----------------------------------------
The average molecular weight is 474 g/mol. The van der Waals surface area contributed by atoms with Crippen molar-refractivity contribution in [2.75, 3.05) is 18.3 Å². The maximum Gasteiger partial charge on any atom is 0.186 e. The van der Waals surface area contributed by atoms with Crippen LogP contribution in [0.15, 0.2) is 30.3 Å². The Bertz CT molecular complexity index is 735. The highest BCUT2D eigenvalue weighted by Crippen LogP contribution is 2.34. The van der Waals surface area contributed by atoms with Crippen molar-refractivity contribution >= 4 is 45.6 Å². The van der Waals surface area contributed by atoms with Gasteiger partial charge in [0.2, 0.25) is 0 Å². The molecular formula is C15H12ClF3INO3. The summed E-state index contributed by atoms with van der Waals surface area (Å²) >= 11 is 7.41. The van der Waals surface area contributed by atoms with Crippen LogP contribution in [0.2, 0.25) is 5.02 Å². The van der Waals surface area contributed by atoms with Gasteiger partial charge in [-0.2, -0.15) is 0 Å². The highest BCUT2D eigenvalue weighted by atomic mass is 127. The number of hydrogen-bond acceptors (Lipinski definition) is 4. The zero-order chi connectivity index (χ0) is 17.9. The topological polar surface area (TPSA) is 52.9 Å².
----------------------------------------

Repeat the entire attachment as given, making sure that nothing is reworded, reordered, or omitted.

The average molecular weight is 474 g/mol. The van der Waals surface area contributed by atoms with Crippen molar-refractivity contribution in [2.75, 3.05) is 18.3 Å². The maximum Gasteiger partial charge on any atom is 0.186 e. The van der Waals surface area contributed by atoms with Crippen LogP contribution in [0.15, 0.2) is 30.3 Å². The Bertz CT molecular complexity index is 735. The highest BCUT2D eigenvalue weighted by Crippen LogP contribution is 2.34. The van der Waals surface area contributed by atoms with Crippen molar-refractivity contribution >= 4 is 45.6 Å². The van der Waals surface area contributed by atoms with Gasteiger partial charge in [0.2, 0.25) is 0 Å². The molecular formula is C15H12ClF3INO3. The summed E-state index contributed by atoms with van der Waals surface area (Å²) >= 11 is 7.41. The van der Waals surface area contributed by atoms with Crippen LogP contribution in [0.2, 0.25) is 5.02 Å². The van der Waals surface area contributed by atoms with Gasteiger partial charge in [-0.2, -0.15) is 0 Å². The highest BCUT2D eigenvalue weighted by atomic mass is 127. The number of hydrogen-bond acceptors (Lipinski definition) is 4. The zero-order chi connectivity index (χ0) is 17.9. The topological polar surface area (TPSA) is 52.9 Å².